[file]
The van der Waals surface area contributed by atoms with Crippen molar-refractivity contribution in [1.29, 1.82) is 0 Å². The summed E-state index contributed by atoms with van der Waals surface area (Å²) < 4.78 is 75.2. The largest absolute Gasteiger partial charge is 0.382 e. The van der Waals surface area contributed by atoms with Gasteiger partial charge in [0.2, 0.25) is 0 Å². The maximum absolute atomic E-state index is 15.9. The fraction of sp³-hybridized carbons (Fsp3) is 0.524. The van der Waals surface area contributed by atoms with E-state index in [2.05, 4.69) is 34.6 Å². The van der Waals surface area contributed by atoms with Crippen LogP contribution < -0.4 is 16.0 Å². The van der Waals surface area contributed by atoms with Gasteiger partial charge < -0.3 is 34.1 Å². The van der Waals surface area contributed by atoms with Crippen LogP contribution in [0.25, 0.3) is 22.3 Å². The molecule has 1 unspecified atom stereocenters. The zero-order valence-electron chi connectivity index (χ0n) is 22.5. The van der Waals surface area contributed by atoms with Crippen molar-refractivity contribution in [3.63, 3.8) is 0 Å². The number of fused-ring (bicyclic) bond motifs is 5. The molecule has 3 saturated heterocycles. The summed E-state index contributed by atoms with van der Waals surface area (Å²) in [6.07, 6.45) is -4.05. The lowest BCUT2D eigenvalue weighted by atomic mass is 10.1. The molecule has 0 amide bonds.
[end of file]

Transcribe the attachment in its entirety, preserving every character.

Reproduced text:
The van der Waals surface area contributed by atoms with Crippen molar-refractivity contribution in [1.29, 1.82) is 0 Å². The summed E-state index contributed by atoms with van der Waals surface area (Å²) < 4.78 is 75.2. The largest absolute Gasteiger partial charge is 0.382 e. The van der Waals surface area contributed by atoms with Gasteiger partial charge in [0.2, 0.25) is 0 Å². The maximum absolute atomic E-state index is 15.9. The fraction of sp³-hybridized carbons (Fsp3) is 0.524. The van der Waals surface area contributed by atoms with E-state index in [2.05, 4.69) is 34.6 Å². The van der Waals surface area contributed by atoms with Crippen LogP contribution < -0.4 is 16.0 Å². The van der Waals surface area contributed by atoms with Gasteiger partial charge < -0.3 is 34.1 Å². The van der Waals surface area contributed by atoms with Crippen LogP contribution in [0.25, 0.3) is 22.3 Å². The molecule has 1 unspecified atom stereocenters. The zero-order valence-electron chi connectivity index (χ0n) is 22.5. The van der Waals surface area contributed by atoms with Crippen molar-refractivity contribution in [3.63, 3.8) is 0 Å². The number of fused-ring (bicyclic) bond motifs is 5. The molecule has 3 saturated heterocycles. The summed E-state index contributed by atoms with van der Waals surface area (Å²) in [6.07, 6.45) is -4.05. The lowest BCUT2D eigenvalue weighted by atomic mass is 10.1. The molecule has 0 amide bonds.